Article
Organizational citizenship behaviors (OCBs) have been the subject of considerable research attention within business organizations. Much less attention has been directed at OCBs within criminal justice agencies, and even less research has addressed OCBs within police organizations. The present study uses survey data collected from 829 police office...
Article
Policing is a stressful occupation that may give rise to work–family conflict (WFC). WFC arises when the work domain encroaches into the family domain, or vice versa, causing officers to become less attached to their job and the police organization. Using survey data collected from a sample of police officers in India, we examined the relationship...
Article
Job stress has many negative effects on correctional staff. We proposed and tested a path model of transactional, procedural, and distributive justice’s direct and indirect effects on the job stress of 322 surveyed correctional staff, including 219 correctional officers, at a maximum security Southern prison. Findings indicated that procedural, dis...
Article
Full-text available
Police organizations are tasked with a wide variety of duties, and officers often encounter stressful situations. Past studies have indicated that job stressors are negatively related to job involvement, which is, in turn, positively related to several beneficial outcomes. The present study empirically tested the job demands model using data obta...
Article
There is a growing body of research that has explored how workplace factors affect prison staff, although empirical research specifically aimed at how organizational justice affects correctional job involvement is lacking. This study examined how organizational justice’s two primary dimensions of distributive justice and procedural justice were ass...
Article
Job stress is a problem in corrections. Although the very nature of correctional work is stressful, workplace variables also contribute to correctional staff job stress. The job demands-resource model holds that job demands increase negative outcomes (e.g., job stress) and decrease positive outcomes (e.g., job satisfaction), whereas job resources h...
Article
Correctional staff are expensive, and they perform the most critical and central duty within the facility: the care and custody of inmates. Improving the job satisfaction and organizational commitment of staff is important, as they have been linked to many salient positive outcomes. We explored whether the job satisfaction and organizational commit...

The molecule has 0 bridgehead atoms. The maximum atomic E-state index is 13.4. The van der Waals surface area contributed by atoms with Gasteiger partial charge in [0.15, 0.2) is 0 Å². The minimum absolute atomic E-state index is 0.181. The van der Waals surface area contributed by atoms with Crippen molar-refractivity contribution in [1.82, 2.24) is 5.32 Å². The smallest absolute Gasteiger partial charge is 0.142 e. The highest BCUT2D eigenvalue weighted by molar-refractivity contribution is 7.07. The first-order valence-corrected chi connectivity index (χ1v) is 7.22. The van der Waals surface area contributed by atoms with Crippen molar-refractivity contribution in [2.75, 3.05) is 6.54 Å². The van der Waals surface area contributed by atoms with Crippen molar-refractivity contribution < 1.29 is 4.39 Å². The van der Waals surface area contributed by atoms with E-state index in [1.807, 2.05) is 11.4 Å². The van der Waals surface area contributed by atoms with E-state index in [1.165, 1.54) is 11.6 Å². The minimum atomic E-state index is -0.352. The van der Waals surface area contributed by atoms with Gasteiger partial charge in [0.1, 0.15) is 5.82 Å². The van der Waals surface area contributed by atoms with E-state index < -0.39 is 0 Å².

Article
While there are different approaches to dealing with offenders sentenced to community corrections, the three major ones are law enforcement (surveillance), therapeutic (rehabilitation), and crime opportunity prevention. Using the study of U.S. community corrections staff by Miller as a guide, the current study examined the supervision strategy used...
Article
Full-text available
Working in prisons is a demanding career. While a growing number of studies have explored the predictors of job stress, job involvement, and job satisfaction, very few studies have examined how job stress, job involvement, and job satisfaction effect prison staff life satisfaction. Moreover, past studies on prison staff life satisfaction have all b...
Article
Full-text available
Role strain has many negative outcomes. While the majority of role strain research has focused on its effects, this study explored possible antecedents of role strain among staff at a large, urban Southern jail in the United States. Based on regression analysis of survey data, instrumental communication, views that policy is followed, input into de...
Article
Full-text available
Staff are critical for the proper functioning of a prison; empirical research into the forces that affect salient organizational attitudes of staff, such as organizational commitment, is equally important. A survey instrument measuring affective commitment and personal (i.e. gender, tenure, age, and educational level), job (i.e. perceived dangerous...
Article
Full-text available
While both forms of organizational justice are important, the empirical literature indicates that procedural justice generally has wider and greater effects on job attitudes compared with distributive justice. Regression analysis of self-reported survey data from 322 staff at two Chinese prisons in Guangzhou suggests that, while both forms of organ...
Article
Staff are an obvious and important resource for correctional organizations across the globe. One important area that concerns staff is job involvement (i.e., the psychosocial bonds between staff members and their jobs). The majority of the limited research on how work environment factors affect correctional personnel has examined U.S. staff. To fil...